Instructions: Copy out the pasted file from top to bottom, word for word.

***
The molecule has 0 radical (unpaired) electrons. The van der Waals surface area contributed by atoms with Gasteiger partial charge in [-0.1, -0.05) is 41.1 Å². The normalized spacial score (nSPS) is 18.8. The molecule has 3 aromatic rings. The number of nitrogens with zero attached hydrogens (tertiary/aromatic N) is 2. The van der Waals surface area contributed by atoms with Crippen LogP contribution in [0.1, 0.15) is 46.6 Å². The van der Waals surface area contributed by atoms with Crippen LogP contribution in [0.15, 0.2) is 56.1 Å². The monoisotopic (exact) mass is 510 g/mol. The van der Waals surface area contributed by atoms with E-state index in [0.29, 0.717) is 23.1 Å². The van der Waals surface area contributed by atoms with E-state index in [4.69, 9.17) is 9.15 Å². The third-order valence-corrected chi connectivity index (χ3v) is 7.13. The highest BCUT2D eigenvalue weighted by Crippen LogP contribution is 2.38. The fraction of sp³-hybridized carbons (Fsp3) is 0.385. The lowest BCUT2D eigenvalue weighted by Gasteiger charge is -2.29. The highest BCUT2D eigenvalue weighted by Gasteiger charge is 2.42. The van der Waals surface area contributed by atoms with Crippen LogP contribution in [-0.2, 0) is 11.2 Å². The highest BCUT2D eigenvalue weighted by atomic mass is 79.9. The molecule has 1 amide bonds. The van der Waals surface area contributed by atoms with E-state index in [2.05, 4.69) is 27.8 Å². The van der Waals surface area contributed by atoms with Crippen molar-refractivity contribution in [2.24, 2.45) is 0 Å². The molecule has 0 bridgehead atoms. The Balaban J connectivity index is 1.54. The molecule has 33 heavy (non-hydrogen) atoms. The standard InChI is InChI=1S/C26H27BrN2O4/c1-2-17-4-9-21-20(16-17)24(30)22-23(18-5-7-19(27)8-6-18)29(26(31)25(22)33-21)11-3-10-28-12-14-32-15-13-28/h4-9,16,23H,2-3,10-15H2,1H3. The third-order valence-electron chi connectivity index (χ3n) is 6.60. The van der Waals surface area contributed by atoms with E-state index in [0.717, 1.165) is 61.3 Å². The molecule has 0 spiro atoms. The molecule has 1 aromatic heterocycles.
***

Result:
The molecule has 0 radical (unpaired) electrons. The van der Waals surface area contributed by atoms with Gasteiger partial charge in [-0.1, -0.05) is 41.1 Å². The normalized spacial score (nSPS) is 18.8. The molecule has 3 aromatic rings. The number of nitrogens with zero attached hydrogens (tertiary/aromatic N) is 2. The van der Waals surface area contributed by atoms with Crippen LogP contribution in [0.1, 0.15) is 46.6 Å². The van der Waals surface area contributed by atoms with Crippen LogP contribution in [0.15, 0.2) is 56.1 Å². The monoisotopic (exact) mass is 510 g/mol. The van der Waals surface area contributed by atoms with E-state index in [0.29, 0.717) is 23.1 Å². The van der Waals surface area contributed by atoms with E-state index in [4.69, 9.17) is 9.15 Å². The third-order valence-corrected chi connectivity index (χ3v) is 7.13. The highest BCUT2D eigenvalue weighted by Crippen LogP contribution is 2.38. The fraction of sp³-hybridized carbons (Fsp3) is 0.385. The lowest BCUT2D eigenvalue weighted by Gasteiger charge is -2.29. The highest BCUT2D eigenvalue weighted by Gasteiger charge is 2.42. The van der Waals surface area contributed by atoms with Crippen LogP contribution in [-0.2, 0) is 11.2 Å². The highest BCUT2D eigenvalue weighted by atomic mass is 79.9. The molecule has 1 amide bonds. The van der Waals surface area contributed by atoms with E-state index in [2.05, 4.69) is 27.8 Å². The van der Waals surface area contributed by atoms with Crippen molar-refractivity contribution in [2.24, 2.45) is 0 Å². The molecule has 0 bridgehead atoms. The Balaban J connectivity index is 1.54. The molecule has 33 heavy (non-hydrogen) atoms. The standard InChI is InChI=1S/C26H27BrN2O4/c1-2-17-4-9-21-20(16-17)24(30)22-23(18-5-7-19(27)8-6-18)29(26(31)25(22)33-21)11-3-10-28-12-14-32-15-13-28/h4-9,16,23H,2-3,10-15H2,1H3. The third-order valence-electron chi connectivity index (χ3n) is 6.60. The van der Waals surface area contributed by atoms with E-state index in [0.717, 1.165) is 61.3 Å². The molecule has 0 spiro atoms. The molecule has 1 aromatic heterocycles.